|US6764651||7 Nov 2001||20 Jul 2004||Varian, Inc.||Fiber-optic dissolution systems, devices, and methods|
|US6861035||30 Jul 2002||1 Mar 2005||Aurora Discovery, Inc.||Multi-well platforms, caddies, lids and combinations thereof|
|US6950568||14 Feb 2002||27 Sep 2005||Varian, Inc.||Fiber-optic channel selecting apparatus|
|US7005029||29 Jul 2003||28 Feb 2006||Nalge Nunc International Corporation||Method of making a multi-well test plate having adhesively secured transparent bottom panel|
|US7124946||17 Ene 2003||24 Oct 2006||Creative Research Solutions Bvba||Optical reading device|
|US7151869||21 Jun 2005||19 Dic 2006||Varian, Inc.||Fiber-optic channel selecting apparatus|
|US7169602 *||4 Dic 2002||30 Ene 2007||Applera Corporation||Sample substrate for use in biological testing and method for filling a sample substrate|
|US7307718||31 Ene 2005||11 Dic 2007||Ortho-Clinical Diagnostics, Inc.||Determining an analyte by multiple measurements through a cuvette|
|US7332128 *||3 May 2004||19 Feb 2008||Varian, Inc.||Fiber-optic dissolution systems devices, and methods|
|US7349093 *||3 Feb 2006||25 Mar 2008||Matsushita Electric Industrial Co., Ltd.||Fluorescence measurement apparatus|
|US7371347||30 Jul 2003||13 May 2008||Cybio Ag||Device for dispensing and observing the luminescence of individual specimens in multi-specimen arrangements|
|US7459130||25 Feb 2005||2 Dic 2008||Aurora Discovery, Inc.||Multi-well platforms, caddies, lids and combinations thereof|
|US7764372||31 Oct 2007||27 Jul 2010||Moran Jr Donald James||Determining an analyte by multiple measurements through a cuvette|
|US7854898||14 Nov 2008||21 Dic 2010||Nexus Biosystems, Inc.||Multi-well platforms, caddies, lids and combinations thereof|
|US8251603||28 Feb 2008||28 Ago 2012||John Kott||Pressure fed squeege applicator|
|US20020104795 *||28 Mar 2002||8 Ago 2002||Cote Richard Alexander||Multiwell filter and/or plate|
|US20030185487 *||14 Feb 2002||2 Oct 2003||Fernando C.J. Anthony||Fiber-optic channel selecting apparatus|
|US20040020595 *||29 Jul 2003||5 Feb 2004||Nalge Nunc International||Method of making a multi-well test plate having adhesively secured transparent bottom panel|
|US20040022689 *||30 Jul 2003||5 Feb 2004||Cybio Ag||Device for dispensing and observing the luminescence of individual specimens in multi-specimen arrangements|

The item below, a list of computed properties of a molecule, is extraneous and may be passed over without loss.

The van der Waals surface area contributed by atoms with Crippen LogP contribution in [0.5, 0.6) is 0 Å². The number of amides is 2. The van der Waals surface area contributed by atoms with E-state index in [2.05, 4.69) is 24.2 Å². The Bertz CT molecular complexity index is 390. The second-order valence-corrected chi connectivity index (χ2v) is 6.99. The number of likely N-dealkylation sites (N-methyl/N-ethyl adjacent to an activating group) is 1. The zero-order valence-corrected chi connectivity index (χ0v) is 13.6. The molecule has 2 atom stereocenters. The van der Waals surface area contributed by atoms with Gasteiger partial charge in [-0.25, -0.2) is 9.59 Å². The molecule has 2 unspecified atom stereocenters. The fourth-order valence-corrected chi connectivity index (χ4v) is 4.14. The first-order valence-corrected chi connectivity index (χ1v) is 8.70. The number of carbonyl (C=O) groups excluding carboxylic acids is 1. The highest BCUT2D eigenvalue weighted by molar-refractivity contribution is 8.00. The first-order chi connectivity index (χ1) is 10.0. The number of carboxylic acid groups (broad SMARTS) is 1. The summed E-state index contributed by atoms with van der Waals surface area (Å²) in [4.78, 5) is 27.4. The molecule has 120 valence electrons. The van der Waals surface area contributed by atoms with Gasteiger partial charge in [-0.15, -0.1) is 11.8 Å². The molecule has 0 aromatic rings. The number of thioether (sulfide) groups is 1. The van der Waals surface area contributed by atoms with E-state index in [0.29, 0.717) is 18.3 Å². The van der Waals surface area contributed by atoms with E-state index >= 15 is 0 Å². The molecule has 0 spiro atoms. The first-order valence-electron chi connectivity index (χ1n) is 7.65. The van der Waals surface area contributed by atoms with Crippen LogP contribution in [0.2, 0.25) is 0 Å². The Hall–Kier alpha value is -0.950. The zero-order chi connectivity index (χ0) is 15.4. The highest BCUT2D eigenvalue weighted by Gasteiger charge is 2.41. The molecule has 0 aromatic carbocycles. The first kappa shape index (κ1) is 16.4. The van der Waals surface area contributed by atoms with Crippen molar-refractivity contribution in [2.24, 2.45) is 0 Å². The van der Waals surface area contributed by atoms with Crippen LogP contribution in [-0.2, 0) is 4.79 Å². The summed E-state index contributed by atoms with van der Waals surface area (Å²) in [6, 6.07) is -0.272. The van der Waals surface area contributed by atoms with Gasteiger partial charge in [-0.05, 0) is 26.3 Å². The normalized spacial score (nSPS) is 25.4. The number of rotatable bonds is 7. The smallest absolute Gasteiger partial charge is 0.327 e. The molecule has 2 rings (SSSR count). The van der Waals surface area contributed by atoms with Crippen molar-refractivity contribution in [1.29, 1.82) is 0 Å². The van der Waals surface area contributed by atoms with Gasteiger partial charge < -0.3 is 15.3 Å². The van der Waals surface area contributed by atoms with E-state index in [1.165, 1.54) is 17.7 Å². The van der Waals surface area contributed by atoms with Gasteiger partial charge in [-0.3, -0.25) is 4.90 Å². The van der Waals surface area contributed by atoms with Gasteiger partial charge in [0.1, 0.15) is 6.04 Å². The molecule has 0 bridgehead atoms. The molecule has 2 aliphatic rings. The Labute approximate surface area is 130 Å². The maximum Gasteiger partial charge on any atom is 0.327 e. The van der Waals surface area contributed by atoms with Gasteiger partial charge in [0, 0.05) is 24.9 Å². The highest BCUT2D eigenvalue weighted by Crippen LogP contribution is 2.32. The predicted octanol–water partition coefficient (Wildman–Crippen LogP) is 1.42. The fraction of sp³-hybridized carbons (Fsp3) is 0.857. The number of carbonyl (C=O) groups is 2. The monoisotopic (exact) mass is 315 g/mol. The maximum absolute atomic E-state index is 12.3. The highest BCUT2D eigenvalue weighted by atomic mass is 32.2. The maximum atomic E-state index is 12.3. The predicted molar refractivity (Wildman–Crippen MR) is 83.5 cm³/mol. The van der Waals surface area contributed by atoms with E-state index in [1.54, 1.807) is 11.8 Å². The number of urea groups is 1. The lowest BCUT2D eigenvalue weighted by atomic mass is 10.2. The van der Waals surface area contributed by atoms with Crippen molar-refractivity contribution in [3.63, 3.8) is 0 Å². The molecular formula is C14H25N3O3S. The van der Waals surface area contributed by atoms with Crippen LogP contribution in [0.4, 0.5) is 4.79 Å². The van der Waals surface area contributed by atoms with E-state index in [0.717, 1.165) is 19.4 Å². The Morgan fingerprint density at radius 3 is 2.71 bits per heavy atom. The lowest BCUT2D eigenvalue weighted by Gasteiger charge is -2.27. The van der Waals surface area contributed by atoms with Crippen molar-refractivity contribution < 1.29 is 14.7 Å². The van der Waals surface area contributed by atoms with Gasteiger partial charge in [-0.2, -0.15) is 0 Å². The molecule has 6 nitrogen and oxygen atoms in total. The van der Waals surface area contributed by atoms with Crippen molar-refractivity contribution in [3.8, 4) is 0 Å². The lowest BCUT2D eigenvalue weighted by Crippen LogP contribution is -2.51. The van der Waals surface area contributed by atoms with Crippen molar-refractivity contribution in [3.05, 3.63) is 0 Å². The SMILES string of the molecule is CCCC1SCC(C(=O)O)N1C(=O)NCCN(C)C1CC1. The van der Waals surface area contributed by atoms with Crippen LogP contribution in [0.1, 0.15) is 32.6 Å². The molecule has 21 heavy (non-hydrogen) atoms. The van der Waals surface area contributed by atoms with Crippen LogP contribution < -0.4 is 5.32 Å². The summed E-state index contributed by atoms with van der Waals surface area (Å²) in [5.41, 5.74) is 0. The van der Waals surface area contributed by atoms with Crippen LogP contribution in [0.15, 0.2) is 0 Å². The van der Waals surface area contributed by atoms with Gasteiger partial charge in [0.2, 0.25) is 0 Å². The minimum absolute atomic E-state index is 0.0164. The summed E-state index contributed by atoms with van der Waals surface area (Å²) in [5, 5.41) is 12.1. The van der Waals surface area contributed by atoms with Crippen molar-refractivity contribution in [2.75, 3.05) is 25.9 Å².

|US20040029260 *||19 May 2003||12 Feb 2004||Hansen Timothy R.||Automated system for isolating, amplifying and detecting a target nucleic acid sequence|
|US20040110275 *||4 Dic 2002||10 Jun 2004||Sandell Donald R||Sample substrate for use in biological testing and method for filling a sample substrate|
|US20040247489 *||3 May 2004||9 Dic 2004||Fernando C.J. Anthony||Fiber-optic dissolution systems devices, and methods|
|US20050059158 *||3 Nov 2003||17 Mar 2005||Technische Universiteit Delft||Method of performing an assay, apparatus therefor, and a method of manufacturing and apparatus|
|US20050106067 *||17 Ene 2003||19 May 2005||Arie Draaijer||Optical reading device|
|US20050173059 *||11 Feb 2004||11 Ago 2005||Nalge Nunc International Corporation||Methods of making a multi-well test plate having an adhesively secured transparent bottom panel|
|US20050185176 *||23 Feb 2004||25 Ago 2005||Moran Donald J.Jr.||Determining an analyte by multiple measurements through a cuvette|
|US20050185177 *||31 Ene 2005||25 Ago 2005||Moran Donald J.Jr.||Determining an analyte by multiple measurements through a cuvette|
|US20050276540 *||21 Jun 2005||15 Dic 2005||Fernando C J A||Fiber-optic channel selecting apparatus|
|US20070002325 *||3 Feb 2006||4 Ene 2007||Jimpei Tabata||Fluorescence measurement apparatus|
|US20070009883 *||13 Sep 2006||11 Ene 2007||Aurora Discovery, Inc.||Low fluorescence assay platforms and related methods for drug discovery|
|US20070122912 *||29 Ene 2007||31 May 2007||Applera Corporation||Sample Substrate for Use in Biological Testing and Method for Filling a Sample Substrate|